Author Archives: gftadmin

Self Inventory

Ensuring We are on the Right Path (or Starting a New Path if needed)
Taking a self inventory of things we are wanting out of life is a daily experience (or at least that is the goal). Pulling this process from our subconscious and calling attention to it is key.

Taking the moment to reflection upon what your day looks like at the start—
1. What expectations are before you?
2. What are you hoping for?
3. What are you going to ensure happens?

Taking an inventory throughout the day to see if you are remaining in line with how you set out that morning.

In the evening wrapping the day up with reviewing your responses to those questions from the morning.
1. Did it go as planned?
2. Did it go better?
3. Or was it different all together-creating a new path?

The process isn’t as time consuming as you may think at first glance. Its a chance to give ourselves a moment of reflection and ability to ‘check in’. Once it becomes a part of our routine it is set within our default.—We begin to do it even before the morning coffee/jolt of energy sets in.
**Key take away from this process– you have the strength to build a path and a new one at any point if that is what you’re needing**

The Power of Our Mindset…

Our thought process is a direct reflection of our emotions and behaviour. From the moment we wake up in the morning the thoughts that are running through our mind are setting the stage for the day.

Our thought process often is in a default mode. Ex: “Ah-it’s Monday- I don’t want to go into work today.” Our emotional state and behaviours that follow are a direct representation of those initial thoughts .

How can we shift our default?
1. Acknowledgement. Notice what your thoughts are. Become intentional.
2. Actively shift your thought process. Ex: “It is Monday! Today is a fresh start. It may be challenging but I am going to learn something from this.”
3. Repeating this process will shift your mindset to being open and positive about what is to come (including the unknown).

*This process is not a simple one. It takes time, patience, and self-love (for the moments when you falter).

Relationship between Stress and Memory…

Moderate stress helps us recall information which is helpful when we are intentionally trying to retain information such as studying for a test. Long term stress damages our abilities to hold onto facts (both how we store this information within our brains and how we retrieve it). Reason being that stress does not help us retain information because our hormones being released by our sympathetic nervous system are causing us to react rather than respond; The notion of fight, flight, or freezing. This is where the idea of blanking on a test or blanking out memories comes to into the equation. Our brains are attempting to protect us from the stress responses.

Becoming aware of this impact for ourselves is an important first step.

When working on trying to retain information placing yourself into an environment similar to the one that you need to perform in is ideal. Exercise helps with sleep and regulation. Deep breathing exercises allows us to calm our sympathetic nervous system and resulting in lowering our stress hormones in the moment.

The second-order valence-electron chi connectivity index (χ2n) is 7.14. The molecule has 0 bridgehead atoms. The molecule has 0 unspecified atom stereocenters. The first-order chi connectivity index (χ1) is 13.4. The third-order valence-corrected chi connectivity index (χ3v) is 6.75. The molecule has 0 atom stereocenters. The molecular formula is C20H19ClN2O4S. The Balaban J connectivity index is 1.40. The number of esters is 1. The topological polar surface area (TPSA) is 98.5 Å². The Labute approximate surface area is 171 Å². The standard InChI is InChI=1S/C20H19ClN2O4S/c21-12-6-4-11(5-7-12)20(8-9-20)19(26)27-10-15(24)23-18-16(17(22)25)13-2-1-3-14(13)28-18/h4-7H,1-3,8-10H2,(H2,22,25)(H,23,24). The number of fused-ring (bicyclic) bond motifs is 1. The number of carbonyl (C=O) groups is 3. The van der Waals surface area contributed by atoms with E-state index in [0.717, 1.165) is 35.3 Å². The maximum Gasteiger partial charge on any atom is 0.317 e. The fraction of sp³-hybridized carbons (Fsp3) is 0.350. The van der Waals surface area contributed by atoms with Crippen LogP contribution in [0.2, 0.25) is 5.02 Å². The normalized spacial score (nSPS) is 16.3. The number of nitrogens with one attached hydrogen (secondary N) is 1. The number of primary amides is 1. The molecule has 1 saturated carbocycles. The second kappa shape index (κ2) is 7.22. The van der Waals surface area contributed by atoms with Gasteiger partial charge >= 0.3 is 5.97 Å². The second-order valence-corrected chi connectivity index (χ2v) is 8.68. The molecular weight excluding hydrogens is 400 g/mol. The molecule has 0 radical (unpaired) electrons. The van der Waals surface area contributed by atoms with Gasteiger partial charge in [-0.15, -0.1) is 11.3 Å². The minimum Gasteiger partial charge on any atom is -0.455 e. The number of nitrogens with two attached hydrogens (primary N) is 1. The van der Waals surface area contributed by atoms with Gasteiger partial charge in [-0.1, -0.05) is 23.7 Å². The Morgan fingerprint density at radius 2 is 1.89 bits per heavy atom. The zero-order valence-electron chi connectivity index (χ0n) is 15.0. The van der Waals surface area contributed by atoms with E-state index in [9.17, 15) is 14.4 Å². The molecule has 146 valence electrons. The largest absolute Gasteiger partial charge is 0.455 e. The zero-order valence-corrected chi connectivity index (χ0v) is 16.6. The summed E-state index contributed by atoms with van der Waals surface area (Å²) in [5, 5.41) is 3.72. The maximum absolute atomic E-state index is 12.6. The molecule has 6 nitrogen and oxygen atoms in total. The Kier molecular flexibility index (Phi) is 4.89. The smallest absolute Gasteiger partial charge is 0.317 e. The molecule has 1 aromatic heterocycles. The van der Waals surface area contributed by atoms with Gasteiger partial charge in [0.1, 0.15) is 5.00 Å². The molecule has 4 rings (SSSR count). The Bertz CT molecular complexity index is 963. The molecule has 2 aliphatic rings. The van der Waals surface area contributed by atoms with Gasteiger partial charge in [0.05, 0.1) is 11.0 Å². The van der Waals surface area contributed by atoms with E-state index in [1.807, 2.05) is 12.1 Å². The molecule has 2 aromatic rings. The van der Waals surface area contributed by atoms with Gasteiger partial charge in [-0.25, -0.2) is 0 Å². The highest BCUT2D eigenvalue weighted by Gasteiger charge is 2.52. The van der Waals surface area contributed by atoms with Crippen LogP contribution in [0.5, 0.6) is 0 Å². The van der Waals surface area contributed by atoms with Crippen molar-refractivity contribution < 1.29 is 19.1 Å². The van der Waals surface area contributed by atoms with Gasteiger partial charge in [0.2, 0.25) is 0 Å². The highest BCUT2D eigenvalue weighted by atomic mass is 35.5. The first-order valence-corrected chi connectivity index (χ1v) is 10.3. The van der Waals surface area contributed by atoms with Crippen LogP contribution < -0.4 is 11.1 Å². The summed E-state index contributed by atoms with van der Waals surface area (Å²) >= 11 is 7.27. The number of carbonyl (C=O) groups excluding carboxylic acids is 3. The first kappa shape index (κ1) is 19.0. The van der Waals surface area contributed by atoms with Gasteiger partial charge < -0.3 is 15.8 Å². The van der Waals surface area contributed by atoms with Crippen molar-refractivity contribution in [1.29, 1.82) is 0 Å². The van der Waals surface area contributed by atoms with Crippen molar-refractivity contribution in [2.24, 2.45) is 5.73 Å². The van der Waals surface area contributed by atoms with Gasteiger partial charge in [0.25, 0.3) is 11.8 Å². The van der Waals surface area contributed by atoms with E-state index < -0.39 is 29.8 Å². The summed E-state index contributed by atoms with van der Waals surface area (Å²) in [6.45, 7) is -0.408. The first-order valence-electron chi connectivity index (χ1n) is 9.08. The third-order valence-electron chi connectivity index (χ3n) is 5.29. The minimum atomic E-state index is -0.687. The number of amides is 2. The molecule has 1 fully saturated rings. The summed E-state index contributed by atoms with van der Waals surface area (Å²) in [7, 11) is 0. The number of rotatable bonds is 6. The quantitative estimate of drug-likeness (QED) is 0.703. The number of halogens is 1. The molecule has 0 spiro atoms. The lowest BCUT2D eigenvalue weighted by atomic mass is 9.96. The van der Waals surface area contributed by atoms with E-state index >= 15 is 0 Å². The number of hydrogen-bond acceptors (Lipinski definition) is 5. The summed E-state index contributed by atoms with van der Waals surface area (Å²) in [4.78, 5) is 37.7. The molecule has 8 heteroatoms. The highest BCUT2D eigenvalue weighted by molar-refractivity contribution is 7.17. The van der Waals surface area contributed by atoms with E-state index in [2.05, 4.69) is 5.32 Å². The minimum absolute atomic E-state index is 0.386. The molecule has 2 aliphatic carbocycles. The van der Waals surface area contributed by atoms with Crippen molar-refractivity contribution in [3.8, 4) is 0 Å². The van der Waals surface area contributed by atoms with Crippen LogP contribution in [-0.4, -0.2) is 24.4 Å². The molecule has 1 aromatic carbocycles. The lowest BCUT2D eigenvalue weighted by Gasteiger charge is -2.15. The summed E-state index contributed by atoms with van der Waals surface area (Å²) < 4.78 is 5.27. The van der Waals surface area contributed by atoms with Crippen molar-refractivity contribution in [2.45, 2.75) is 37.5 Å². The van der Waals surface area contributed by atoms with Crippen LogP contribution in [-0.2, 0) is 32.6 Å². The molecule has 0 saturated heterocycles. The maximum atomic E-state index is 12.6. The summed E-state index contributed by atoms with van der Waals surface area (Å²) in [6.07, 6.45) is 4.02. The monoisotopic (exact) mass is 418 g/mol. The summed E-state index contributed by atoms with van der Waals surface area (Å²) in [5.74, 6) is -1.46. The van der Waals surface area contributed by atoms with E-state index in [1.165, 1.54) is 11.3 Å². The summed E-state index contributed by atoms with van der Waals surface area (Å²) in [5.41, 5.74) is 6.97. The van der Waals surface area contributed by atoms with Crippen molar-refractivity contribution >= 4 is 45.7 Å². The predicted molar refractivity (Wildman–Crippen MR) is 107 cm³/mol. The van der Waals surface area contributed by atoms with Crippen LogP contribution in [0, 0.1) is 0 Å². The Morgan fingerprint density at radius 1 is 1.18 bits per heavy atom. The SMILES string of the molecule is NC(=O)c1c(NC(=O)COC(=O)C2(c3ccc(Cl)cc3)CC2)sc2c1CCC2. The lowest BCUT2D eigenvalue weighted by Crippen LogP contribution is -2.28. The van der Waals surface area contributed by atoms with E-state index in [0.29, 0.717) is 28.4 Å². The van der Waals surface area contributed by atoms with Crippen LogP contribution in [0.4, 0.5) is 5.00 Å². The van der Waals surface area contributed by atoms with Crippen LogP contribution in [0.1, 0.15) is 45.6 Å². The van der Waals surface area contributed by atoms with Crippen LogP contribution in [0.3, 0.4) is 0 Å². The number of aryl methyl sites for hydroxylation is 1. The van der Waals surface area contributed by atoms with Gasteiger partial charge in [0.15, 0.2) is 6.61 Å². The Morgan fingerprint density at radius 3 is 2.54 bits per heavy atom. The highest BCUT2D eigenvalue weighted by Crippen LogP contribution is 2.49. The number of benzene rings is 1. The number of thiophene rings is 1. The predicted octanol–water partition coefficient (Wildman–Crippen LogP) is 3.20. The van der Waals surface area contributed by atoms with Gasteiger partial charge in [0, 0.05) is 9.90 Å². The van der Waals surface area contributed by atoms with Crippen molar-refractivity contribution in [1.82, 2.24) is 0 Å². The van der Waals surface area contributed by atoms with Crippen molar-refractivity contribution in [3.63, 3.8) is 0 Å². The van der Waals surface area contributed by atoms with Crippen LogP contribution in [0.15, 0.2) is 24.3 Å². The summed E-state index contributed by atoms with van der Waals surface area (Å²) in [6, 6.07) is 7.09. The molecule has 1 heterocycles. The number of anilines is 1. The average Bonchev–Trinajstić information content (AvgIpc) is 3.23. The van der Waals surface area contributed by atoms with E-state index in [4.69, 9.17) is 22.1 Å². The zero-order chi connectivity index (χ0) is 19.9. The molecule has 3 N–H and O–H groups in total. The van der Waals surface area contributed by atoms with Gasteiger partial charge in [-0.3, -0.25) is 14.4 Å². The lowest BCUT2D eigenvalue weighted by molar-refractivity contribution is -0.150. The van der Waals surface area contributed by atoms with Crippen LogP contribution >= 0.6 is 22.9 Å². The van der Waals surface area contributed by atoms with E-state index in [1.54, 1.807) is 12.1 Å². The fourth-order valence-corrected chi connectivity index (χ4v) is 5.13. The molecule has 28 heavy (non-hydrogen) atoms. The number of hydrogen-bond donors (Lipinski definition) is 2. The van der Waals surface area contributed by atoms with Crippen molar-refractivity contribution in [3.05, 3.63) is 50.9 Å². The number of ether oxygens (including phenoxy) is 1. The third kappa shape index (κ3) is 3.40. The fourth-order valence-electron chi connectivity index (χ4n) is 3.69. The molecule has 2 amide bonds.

Surprising link between stress and memory-Elizabeth Cox (2018).

Find Your Inner Gratitude

Situations that we do not plan for happen within our lives. These experiences often leave us feeling a sensation of guilt and holding negative cognitions such a: “I am not good enough, or I should have known better.” Naturally our brains are geared to land within self-critical beliefs.

We need to be cognitively aware of those beliefs and call attention to our gratitude. What is going well? What am I thankful or grateful for? Especially within this overwhelmingly negative moments. This process does not come naturally for us. We need to become aware of the negative thoughts to acknowledge them, and shift into what has this negative situation brought forward for me. In all circumstances there is a seed of positivity, growth, or something to be grateful for.

This process is a practice. Starting off by training ourselves to see the good in everyday life is a fantastic start. At the beginning of each day plant your feet on the ground when you get out of bed; and thinking to yourself of one thing you’re grateful for. This sets the tone of your day. This programs your mindset and shifts your default messages into positive ones.

What are you grateful for today?


We have fully transitioned into the New Year; at this point we have had three months of experience within our newly set routines. This is a helpful moment to reflect back to how we wanted this year to go. Are we following the path that we set out on? Have we taken on a new adventure? Is the direction I am headed reflect where I want to be in 6-12 months from now?

Often times we wait to reflect until the end of a goal or end of a year. Ongoing reflection helps us to maintain our goals more effectively.

Some helpful suggestions are:
a) Set time to ensure you dedicate the space and energy for your self-reflection and accountability.

b) Ask your partner or loved one if they see you following the path you are wanting.